Consent Searches in Florida

If the police asked to search you, your vehicle, or your home, they might discover evidence during that search. If so, your criminal defense attorney might file a motion to suppress that evidence if it violated the Fourth Amendment of the United States Constitution.

Although a search warrant might have been required, law enforcement can circumvent that requirement by alleging the person gave free and voluntary consent for the search. In those cases, the issues often revolve around whether the consent was free and voluntary.

In making that determination, the courts look at a variety of factors after looking at the “totality of the circumstances,” including:

  • Would a reasonable person have felt free to end contact with the officer?
  • How many officers were present during the encounter?
  • What words did the officer or officers use when making the request?
  • When and where did the request occur?
  • Did the officer use coercive words or acts, misrepresentation, deceit, or trickery, such as claiming that the LEO has a lawful reason to conduct the search regardless of consent?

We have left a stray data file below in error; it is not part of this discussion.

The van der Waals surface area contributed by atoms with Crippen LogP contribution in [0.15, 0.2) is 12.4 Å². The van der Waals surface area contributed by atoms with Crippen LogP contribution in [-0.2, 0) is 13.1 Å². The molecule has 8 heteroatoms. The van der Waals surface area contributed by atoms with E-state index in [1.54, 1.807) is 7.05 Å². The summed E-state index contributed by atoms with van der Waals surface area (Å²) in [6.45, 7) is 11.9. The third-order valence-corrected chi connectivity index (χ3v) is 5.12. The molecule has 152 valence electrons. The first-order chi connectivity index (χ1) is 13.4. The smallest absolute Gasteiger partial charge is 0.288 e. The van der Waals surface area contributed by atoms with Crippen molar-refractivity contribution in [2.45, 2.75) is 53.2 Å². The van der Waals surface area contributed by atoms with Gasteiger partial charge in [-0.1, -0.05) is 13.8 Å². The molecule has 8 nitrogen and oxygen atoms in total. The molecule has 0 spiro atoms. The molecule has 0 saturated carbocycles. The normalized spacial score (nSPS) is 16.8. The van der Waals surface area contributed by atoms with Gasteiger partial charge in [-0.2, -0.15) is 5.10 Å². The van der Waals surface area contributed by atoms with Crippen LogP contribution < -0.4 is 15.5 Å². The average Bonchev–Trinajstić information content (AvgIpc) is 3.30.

• Did the officer tell the person they could refuse to consent to the search?
  • How many LEOs were present during the encounter, and where and what time did it occur?

One of the most important factors is whether the person knew they had a right to refuse a law enforcement officer’s request to search. Although that factor is significant, it is not always required.

In U.S. v. Mendenhall, 446 U.S. 544 (1980) the United States Supreme Court found: “[I]t is especially significant that the respondent was twice expressly told that she was free to decline to consent to the search, and only thereafter explicitly consented to it.”

In Schneckloth v. Bustamonte, 412 U.S. 218, 248 (1973), the U.S. Supreme Court rejected the argument that “proof of knowledge of the right to refuse consent is a necessary prerequisite to demonstrating a ‘voluntary’ consent.” Instead, the court found: “[v]oluntariness is a question of fact to be determined from all the circumstances, and while the subject’s knowledge of a right to refuse is a factor to be taken into account, the prosecution is not required to demonstrate such knowledge as a prerequisite to establishing a voluntary consent.” Id.

This article was last updated on Tuesday, June 25, 2024.